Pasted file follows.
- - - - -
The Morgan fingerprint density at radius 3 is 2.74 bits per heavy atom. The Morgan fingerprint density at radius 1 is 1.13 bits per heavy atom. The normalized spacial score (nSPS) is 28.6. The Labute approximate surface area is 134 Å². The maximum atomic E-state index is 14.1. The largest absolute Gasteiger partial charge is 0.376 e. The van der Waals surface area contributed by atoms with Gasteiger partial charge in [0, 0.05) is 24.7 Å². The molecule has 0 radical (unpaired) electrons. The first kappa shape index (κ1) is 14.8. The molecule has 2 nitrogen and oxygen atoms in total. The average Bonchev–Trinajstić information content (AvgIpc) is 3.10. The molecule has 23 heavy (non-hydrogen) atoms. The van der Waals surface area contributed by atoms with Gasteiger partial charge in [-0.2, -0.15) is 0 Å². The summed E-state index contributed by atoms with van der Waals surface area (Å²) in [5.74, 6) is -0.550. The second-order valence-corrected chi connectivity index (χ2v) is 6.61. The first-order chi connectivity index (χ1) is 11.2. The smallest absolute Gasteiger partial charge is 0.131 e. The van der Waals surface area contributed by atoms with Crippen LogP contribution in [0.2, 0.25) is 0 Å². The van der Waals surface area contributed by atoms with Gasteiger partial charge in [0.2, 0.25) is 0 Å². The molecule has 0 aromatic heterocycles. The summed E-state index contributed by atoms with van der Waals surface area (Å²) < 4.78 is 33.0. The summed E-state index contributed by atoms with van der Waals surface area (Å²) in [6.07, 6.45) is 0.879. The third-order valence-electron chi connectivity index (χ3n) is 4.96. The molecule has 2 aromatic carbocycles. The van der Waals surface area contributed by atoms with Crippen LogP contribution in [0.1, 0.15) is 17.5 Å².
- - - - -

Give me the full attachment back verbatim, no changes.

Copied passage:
The Morgan fingerprint density at radius 3 is 2.74 bits per heavy atom. The Morgan fingerprint density at radius 1 is 1.13 bits per heavy atom. The normalized spacial score (nSPS) is 28.6. The Labute approximate surface area is 134 Å². The maximum atomic E-state index is 14.1. The largest absolute Gasteiger partial charge is 0.376 e. The van der Waals surface area contributed by atoms with Gasteiger partial charge in [0, 0.05) is 24.7 Å². The molecule has 0 radical (unpaired) electrons. The first kappa shape index (κ1) is 14.8. The molecule has 2 nitrogen and oxygen atoms in total. The average Bonchev–Trinajstić information content (AvgIpc) is 3.10. The molecule has 23 heavy (non-hydrogen) atoms. The van der Waals surface area contributed by atoms with Gasteiger partial charge in [-0.2, -0.15) is 0 Å². The summed E-state index contributed by atoms with van der Waals surface area (Å²) in [5.74, 6) is -0.550. The second-order valence-corrected chi connectivity index (χ2v) is 6.61. The first-order chi connectivity index (χ1) is 11.2. The smallest absolute Gasteiger partial charge is 0.131 e. The van der Waals surface area contributed by atoms with Crippen LogP contribution in [0.2, 0.25) is 0 Å². The van der Waals surface area contributed by atoms with Gasteiger partial charge in [0.2, 0.25) is 0 Å². The molecule has 0 aromatic heterocycles. The summed E-state index contributed by atoms with van der Waals surface area (Å²) < 4.78 is 33.0. The summed E-state index contributed by atoms with van der Waals surface area (Å²) in [6.07, 6.45) is 0.879. The third-order valence-electron chi connectivity index (χ3n) is 4.96. The molecule has 2 aromatic carbocycles. The van der Waals surface area contributed by atoms with Crippen LogP contribution in [0.1, 0.15) is 17.5 Å².